Oklahomans forever changed gather to remember

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OKLAHOMA CITY - It's been 18 years since the bombing of the Alfred P. Murrah Federal Building in Oklahoma City.

It would remain the most destructive act of terrorism on American soil until September 11, 2001.

The bombing claimed 168 lives, including 19 children under the age of 6.

The devastating images were burned into our hearts and minds.

Oneta Johnson and Angela Richerson lost their mother, Norma "Jean" Johnson, in the blast.

"We waited for 10 days for my mother to be found," Richerson said.

While they waited, they prayed for a miracle.

"We kept hoping we'd see her," she said. "Sometimes we think we'd saw her."

Ultimately their worst fear was confirmed.

"The only way we knew it was her was because we got her jewelry back," Richerson said. "We never got to see her again."

The sisters come to every memorial ceremony to remember and to honor.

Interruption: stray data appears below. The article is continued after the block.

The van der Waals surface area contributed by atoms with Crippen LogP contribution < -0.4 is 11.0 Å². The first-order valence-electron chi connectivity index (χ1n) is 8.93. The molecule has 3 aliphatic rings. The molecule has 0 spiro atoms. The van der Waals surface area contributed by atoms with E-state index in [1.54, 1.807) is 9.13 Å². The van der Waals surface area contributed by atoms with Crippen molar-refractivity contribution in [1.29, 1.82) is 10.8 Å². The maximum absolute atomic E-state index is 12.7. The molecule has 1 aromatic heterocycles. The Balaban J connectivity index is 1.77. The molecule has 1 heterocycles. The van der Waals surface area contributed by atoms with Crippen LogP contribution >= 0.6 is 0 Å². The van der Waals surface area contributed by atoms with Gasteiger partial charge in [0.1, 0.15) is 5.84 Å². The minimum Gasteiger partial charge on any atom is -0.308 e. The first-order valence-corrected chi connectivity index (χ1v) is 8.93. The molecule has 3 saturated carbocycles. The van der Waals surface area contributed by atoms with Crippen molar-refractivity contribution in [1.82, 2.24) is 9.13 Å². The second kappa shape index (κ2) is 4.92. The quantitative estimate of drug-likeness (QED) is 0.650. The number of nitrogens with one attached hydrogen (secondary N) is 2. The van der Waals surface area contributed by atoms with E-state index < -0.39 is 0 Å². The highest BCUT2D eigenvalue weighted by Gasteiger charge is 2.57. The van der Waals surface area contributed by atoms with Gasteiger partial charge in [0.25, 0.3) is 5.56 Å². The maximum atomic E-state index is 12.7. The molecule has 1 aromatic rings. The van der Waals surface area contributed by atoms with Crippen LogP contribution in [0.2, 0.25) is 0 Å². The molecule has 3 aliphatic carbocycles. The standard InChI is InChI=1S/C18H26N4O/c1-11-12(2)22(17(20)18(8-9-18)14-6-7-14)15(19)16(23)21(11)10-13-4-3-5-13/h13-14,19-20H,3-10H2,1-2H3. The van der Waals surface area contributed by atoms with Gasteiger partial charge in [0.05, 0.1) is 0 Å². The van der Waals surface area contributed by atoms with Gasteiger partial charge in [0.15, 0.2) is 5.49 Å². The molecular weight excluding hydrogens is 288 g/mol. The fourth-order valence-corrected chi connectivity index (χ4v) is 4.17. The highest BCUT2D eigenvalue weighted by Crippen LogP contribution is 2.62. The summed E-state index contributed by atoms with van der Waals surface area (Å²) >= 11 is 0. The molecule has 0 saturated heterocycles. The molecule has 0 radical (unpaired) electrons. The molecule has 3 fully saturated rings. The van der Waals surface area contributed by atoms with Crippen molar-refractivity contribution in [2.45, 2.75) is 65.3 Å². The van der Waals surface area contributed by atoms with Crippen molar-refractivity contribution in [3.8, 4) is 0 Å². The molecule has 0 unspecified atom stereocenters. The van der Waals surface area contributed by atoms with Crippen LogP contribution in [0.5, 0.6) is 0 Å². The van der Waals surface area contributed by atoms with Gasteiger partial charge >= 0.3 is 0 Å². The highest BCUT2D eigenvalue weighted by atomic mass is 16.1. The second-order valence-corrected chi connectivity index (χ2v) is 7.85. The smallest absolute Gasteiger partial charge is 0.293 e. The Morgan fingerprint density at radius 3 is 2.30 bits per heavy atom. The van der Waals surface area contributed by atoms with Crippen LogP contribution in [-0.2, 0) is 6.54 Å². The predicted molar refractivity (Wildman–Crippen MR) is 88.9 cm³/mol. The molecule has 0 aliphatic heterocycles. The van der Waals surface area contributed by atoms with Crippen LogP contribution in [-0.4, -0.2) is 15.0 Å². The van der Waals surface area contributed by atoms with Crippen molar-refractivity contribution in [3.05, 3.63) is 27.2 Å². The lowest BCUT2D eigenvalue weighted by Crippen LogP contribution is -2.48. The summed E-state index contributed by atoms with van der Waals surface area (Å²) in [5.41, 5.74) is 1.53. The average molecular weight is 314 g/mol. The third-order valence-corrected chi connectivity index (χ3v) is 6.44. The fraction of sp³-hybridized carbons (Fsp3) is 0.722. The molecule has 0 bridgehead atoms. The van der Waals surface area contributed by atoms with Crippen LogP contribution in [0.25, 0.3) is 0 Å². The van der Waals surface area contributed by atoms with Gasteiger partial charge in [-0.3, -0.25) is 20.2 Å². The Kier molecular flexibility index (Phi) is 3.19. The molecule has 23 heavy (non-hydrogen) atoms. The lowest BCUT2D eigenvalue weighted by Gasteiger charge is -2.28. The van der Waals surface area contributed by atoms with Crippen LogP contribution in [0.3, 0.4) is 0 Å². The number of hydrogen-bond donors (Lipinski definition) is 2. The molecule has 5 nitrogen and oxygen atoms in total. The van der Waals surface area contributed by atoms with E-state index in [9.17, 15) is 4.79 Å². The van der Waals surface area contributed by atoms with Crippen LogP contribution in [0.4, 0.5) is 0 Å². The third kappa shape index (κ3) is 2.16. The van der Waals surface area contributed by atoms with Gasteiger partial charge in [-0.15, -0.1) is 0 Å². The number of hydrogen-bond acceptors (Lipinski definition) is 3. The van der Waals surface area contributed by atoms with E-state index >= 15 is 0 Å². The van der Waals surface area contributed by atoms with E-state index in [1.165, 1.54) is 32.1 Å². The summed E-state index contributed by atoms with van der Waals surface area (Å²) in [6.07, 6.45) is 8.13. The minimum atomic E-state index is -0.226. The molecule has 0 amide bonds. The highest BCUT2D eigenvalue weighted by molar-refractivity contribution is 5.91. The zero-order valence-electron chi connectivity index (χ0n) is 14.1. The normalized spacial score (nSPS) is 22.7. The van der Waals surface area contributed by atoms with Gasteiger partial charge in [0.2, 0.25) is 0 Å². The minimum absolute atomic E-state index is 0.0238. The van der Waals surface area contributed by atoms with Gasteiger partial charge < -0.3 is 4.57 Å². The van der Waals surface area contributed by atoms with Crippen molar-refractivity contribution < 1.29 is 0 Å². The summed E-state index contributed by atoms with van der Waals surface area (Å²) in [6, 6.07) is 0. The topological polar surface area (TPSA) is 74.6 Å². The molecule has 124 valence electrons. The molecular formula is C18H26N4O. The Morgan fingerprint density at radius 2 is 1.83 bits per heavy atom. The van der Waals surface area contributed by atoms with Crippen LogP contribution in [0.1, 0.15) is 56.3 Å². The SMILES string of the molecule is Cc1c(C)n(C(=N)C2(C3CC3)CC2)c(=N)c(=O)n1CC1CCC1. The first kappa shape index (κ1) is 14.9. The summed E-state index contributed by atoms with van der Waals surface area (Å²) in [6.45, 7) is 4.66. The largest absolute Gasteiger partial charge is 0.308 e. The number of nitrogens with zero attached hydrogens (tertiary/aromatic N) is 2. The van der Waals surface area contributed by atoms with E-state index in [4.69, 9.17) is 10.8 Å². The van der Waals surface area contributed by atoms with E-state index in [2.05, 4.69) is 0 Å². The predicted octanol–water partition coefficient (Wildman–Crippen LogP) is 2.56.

In order to make sure no victims were forgotten, a local florist donated roses to make sure every chair had a flower.

Remembering the victims is something very important to the sisters.

"The last thing my mom told me is 'don't forget me,' which I know was because we drove together and it was to remember to pick her up," Johnson said. "But it's become something completely different and a whole new meaning now."

One hundred sixty-eight lives lost but not forgotten.

Kathryn Burkett is remembering her son, David who worked in the HUD office and was also killed.

"When I heard it, I thought, 'No that's not David's building.' There's other federal buildings. It can't be his," Burkett said.

The close-knit family anxiously waited for word; praying for the best but bracing for the worst.

David's sister, Debi Moore, recalled the day of the bombing.

"We kept watching for him, knowing David we knew he would be out helping people and not taking time to call," Moore said.

The family finally got the news that they had been dreading.

"They found him five days later," Burkett said. "That was pure torture."

Even in the middle of disaster, the Oklahoma standard held firm, a community that showed its inner strength to a nation.

Visitors who came to Friday's ceremony were given seedlings from the survivor tree as a symbol of growth through tragedy.

Now Oklahoma City serves as an inspiration for other communities facing dark times.

"We do enjoy coming out here, seeing the families we've got to know through the years," Moore said "It's just a peaceful place now."

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